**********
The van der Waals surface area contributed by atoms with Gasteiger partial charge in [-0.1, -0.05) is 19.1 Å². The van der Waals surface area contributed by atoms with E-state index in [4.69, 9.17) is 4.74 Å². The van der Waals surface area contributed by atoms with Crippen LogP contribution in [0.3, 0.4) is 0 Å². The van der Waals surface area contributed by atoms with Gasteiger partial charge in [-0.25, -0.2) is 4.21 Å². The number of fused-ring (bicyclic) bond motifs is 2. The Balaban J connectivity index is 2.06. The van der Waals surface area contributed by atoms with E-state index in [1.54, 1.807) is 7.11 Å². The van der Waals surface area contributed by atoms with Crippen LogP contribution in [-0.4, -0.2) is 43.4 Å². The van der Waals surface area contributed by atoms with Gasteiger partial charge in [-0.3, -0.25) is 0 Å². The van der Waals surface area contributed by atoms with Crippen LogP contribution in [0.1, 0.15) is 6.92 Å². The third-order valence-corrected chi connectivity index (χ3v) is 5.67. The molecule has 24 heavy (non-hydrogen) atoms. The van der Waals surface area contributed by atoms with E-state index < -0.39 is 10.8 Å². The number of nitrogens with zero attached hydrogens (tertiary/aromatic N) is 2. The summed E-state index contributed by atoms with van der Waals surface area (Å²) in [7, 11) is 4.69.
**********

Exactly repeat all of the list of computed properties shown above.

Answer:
The van der Waals surface area contributed by atoms with Gasteiger partial charge in [-0.1, -0.05) is 19.1 Å². The van der Waals surface area contributed by atoms with E-state index in [4.69, 9.17) is 4.74 Å². The van der Waals surface area contributed by atoms with Crippen LogP contribution in [0.3, 0.4) is 0 Å². The van der Waals surface area contributed by atoms with Gasteiger partial charge in [-0.25, -0.2) is 4.21 Å². The number of fused-ring (bicyclic) bond motifs is 2. The Balaban J connectivity index is 2.06. The van der Waals surface area contributed by atoms with E-state index in [1.54, 1.807) is 7.11 Å². The van der Waals surface area contributed by atoms with Crippen LogP contribution in [-0.4, -0.2) is 43.4 Å². The van der Waals surface area contributed by atoms with Gasteiger partial charge in [-0.3, -0.25) is 0 Å². The van der Waals surface area contributed by atoms with Crippen LogP contribution in [0.1, 0.15) is 6.92 Å². The third-order valence-corrected chi connectivity index (χ3v) is 5.67. The molecule has 24 heavy (non-hydrogen) atoms. The van der Waals surface area contributed by atoms with E-state index < -0.39 is 10.8 Å². The number of nitrogens with zero attached hydrogens (tertiary/aromatic N) is 2. The summed E-state index contributed by atoms with van der Waals surface area (Å²) in [7, 11) is 4.69.